Tuesday, May 12, 2009

Should We Abandon the Word "Sin" in Our Dialogue with Non-Christians?

I am wading through volume 2 of Wolfhart Pannenberg's Systematic Theology, and I am becoming more and more convinced that he is the smartest man alive. I don't know what to do with all of his arguments and conclusions, but I have to admit he has thought out all of his positions. Not only is he an expert in biblical, historical, and systematic theology, but he is also conversant in the cutting-edge ideas of philosophy, anthropology, sociology, quantum physics, and evolutionary biology. His work is truly amazing.

Chapter 8 of his work is called "The Dignity and Misery of Humanity." In it, he suggests we replace the word "sin" with "misery" in our vocabulary. He writes:

To speak of human misery is better than using the classical theological doctrine of sin to describe our situation of lostness when we are far from God. The term "misery" sums up our detachment from God, our autonomy, and all the resultant consequences. It brings out more clearly than the term "sin" itself the relation between sin and its ramifications. The term "alienation" has a similar breadth. it has two sides, both an action we take and a situation we find ourselves in. We can alienate ourselves from someone, and we can be in a state of alienation. In the German equivalent Entfremdung is etymologically close to die Fremde (the foreign country), with the implied thought of being away from one's own country (cf. the English "alien"). Alienated from God, we live in the misery of separation from God, far away from the home of our own identity.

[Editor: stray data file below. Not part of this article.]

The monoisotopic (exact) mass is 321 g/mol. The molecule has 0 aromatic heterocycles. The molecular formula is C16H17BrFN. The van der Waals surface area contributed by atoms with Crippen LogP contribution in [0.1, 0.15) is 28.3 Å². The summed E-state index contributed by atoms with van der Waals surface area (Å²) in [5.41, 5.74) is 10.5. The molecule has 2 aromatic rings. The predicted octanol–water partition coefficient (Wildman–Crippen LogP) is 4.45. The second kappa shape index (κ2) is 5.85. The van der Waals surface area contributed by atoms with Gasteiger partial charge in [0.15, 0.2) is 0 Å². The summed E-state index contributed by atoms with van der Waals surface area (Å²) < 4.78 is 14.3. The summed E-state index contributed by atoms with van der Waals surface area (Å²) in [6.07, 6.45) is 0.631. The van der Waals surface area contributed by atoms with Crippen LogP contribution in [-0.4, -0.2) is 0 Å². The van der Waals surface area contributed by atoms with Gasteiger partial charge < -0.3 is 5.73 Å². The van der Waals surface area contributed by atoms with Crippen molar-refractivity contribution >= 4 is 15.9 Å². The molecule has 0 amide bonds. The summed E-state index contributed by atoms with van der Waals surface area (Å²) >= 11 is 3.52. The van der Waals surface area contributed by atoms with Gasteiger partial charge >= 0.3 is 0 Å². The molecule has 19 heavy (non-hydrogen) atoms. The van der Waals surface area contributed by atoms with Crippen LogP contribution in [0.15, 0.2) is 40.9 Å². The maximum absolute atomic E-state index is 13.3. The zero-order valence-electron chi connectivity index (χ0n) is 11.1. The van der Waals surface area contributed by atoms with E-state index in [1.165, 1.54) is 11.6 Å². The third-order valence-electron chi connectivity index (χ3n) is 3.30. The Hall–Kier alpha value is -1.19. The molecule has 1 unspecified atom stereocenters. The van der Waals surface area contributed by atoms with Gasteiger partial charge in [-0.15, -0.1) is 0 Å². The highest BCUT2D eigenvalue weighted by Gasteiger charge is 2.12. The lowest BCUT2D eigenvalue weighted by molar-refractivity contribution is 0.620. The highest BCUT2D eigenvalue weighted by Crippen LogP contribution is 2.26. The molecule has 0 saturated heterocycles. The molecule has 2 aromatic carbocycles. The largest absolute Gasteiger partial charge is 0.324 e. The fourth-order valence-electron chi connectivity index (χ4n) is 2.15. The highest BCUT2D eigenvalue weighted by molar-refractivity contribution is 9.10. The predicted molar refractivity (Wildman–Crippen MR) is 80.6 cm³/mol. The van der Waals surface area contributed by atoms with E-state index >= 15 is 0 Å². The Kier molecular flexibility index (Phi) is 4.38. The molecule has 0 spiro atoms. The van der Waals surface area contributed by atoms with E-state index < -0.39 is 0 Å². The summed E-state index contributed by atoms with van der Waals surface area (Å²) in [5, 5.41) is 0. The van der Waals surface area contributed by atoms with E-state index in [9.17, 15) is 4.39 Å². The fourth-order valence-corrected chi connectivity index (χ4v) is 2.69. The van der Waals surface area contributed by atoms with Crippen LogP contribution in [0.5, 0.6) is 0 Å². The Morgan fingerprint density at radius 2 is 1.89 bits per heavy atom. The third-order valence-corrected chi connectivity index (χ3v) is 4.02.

Pannenberg suggests we talk about "misery" or "alienation" instead of sin. Note that it is not because of the negative connotations of the word "sin" that he makes this suggestion, but because the other terms are clearer. "Sin" is a theological term that is unclear to non-theologians. "Misery" and "alienation" are more understandable anthropological terms that communicate the same idea.

What do you think? When speaking to a non-Christian audience, should we present Jesus as the answer to our "sin" problem, or our "misery" problem? Is the meaning of the word "sin" so unclear to those outside of our tradition that it has lost its value in extra-community dialogue?

1 comment:

Rob Dilfer said...

The word "sin", however, makes it clear why "alienation" or "misery" occurred and who is to blame. One could ask, "Well, who is causing this misery?" or "Who alienated me from God?" Sin also implies disobedience against something universal rather than a relativistic code of conduct.

I've found that most people understand what sin is, just not what the ramifications of their sin is. If we stick with "sin", we need to be specific and explain the consequences of sin. If we go with "alienation" or "misery" we need to clearly define that it's caused by sin.